One area where there could be cuts, however, is in the arena of soft power: a reduction of aid projects in foreign countries, for example, or less financing for media organizations, think tanks, academic institutions, religious schools, and charities. There is already speculation that Saudi financial support for Egypt, a key regional ally, is starting to dry up.
Media Beacon Dims?
Bankrolled by oil-rich Qatar, Al-Jazeera America was launched with great fanfare in 2013 with ambitions to rival domestic heavyweights such as Fox News and CNN. After pumping hundreds of millions of dollars into its North American cable channel, however, Al-Jazeera America recently announced that it would pull the plug on April 30.
The channel, which suffered from poor ratings, explained that its business model was "simply not sustainable." But considering that a barrel of oil was selling for around $98 when the channel was launched, and is now selling for under $30, it is reasonable to assume that Qatar could not simply throw money at its effort to gain a foothold in the established U.S. media market.
In anticipation of the lifting of economic sanctions following the implementation of its nuclear accord with world powers, Iran's game plan has been to reap the benefits of its natural resource wealth by increasing oil exports. But low oil prices should temper Iran's expectations.
Tehran has indicated that, despite the downturn of fortune, it will nevertheless increase oil production and export as planned. In doing so, Iran will pit itself against regional rival Saudi Arabia, which facilitated the current price drop months ago by refusing to lower production, sacrificing revenue in order to preserve market share and weed out nontraditional producers. With an extra half million barrels of Iranian oil expected to flood the market following the implementation of the nuclear deal, analysts now predict a price war between the Middle East rivals.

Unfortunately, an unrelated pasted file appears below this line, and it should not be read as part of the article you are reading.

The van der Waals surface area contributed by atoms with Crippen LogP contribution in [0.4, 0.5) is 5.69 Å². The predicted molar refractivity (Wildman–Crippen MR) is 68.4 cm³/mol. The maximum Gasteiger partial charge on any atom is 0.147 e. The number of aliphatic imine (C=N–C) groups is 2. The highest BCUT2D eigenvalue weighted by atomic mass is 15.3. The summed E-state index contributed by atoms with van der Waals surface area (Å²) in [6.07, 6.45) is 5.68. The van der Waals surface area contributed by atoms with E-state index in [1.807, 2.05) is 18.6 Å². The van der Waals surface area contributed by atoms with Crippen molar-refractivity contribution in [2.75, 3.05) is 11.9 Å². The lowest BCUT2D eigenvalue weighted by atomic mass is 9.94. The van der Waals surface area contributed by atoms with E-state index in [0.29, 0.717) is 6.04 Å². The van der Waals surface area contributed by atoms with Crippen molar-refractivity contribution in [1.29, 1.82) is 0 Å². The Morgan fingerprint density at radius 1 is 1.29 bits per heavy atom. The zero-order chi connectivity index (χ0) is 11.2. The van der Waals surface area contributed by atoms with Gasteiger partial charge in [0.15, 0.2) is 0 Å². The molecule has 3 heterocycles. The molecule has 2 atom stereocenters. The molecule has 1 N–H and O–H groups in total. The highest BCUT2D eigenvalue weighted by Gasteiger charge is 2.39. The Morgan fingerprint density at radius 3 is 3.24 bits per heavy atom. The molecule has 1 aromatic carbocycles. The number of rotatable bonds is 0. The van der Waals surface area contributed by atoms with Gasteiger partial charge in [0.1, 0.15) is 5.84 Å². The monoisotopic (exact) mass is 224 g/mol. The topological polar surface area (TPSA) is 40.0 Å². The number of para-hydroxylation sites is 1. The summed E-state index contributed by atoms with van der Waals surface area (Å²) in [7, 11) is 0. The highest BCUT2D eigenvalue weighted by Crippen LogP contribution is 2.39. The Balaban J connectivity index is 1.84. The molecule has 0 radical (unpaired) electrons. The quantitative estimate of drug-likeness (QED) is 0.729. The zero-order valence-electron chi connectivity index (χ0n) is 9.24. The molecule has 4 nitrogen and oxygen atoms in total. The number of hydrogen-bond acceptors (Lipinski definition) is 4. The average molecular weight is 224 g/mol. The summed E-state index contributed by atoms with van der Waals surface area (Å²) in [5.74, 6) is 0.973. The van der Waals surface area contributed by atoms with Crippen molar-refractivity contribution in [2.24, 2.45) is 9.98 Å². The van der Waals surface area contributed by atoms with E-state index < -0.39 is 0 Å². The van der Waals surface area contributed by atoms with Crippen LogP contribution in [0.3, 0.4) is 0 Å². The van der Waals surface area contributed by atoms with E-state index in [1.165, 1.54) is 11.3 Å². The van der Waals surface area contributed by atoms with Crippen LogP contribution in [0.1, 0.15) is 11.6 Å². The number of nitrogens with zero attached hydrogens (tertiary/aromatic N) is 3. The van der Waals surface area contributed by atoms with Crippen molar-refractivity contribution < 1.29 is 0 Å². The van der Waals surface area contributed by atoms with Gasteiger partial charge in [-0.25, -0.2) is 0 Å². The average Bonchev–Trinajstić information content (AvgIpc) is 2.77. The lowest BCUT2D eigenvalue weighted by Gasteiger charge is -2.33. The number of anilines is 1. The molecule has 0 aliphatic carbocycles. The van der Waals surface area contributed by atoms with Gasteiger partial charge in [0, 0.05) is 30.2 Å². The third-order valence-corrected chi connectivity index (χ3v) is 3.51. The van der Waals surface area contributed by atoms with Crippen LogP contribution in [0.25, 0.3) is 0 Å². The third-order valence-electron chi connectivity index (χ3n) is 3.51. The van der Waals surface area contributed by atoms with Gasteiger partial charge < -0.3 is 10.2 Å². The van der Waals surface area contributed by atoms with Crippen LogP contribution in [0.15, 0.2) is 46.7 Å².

"The Iranians have indicated that they will produce and export as much oil as they can and more or less engage in a price war with Saudi Arabia," says Dargin. "The Saudis have not restricted their production and exports, and Iran says, 'Why should we?' And Iran is in a more precarious economic situation."
"Iran will be trying to recapture its lost market share," says IHS analyst Welch. "Those buyers have been buying alternative crude and they're only going to swing back to Iran if the price is attractive, so it's going to be competition."
Shale Boom Bust
U.S. consumers will see a windfall of around $700 million a year as a result of lower oil prices, and that money is fueling stronger consumer demand.
But the low price of oil is also negatively affecting the booming U.S. energy industry. The flooding of the world market with oil has priced out U.S. shale, which is relatively expensive to produce and is seen as one of the threats that Saudi Arabia was keen on eliminating.
Shale drillers in the United States have slashed spending and tens of thousands of workers this year as prices have fallen. Last year, the International Energy Agency said low oil prices would "slam the brakes" on the fledgling U.S. shale industry.
Plunging oil prices are a mixed bag for the so-called BRIC countries (Brazil, Russia, India, and China), developing economies that were seen as being on the cusp of greatness.
Of the BRICs, China and India -- which are not net oil importers -- are reaping the benefits of cheaper prices.
But it is bad news for Russia and Brazil, both oil exporters. Tumbling oil prices have brought Brazil to the brink of economic collapse, with the world's seventh largest economy sinking into recession.
Russia has been forced to dip heavily into its hard-currency reserves and its currency, the ruble, is approaching historic lows. Moscow, which was in recession in 2015 according to economists, is running a budget deficit of 3 percent of gross domestic product this year, and the government is looking to cut 10 percent from the federal budget.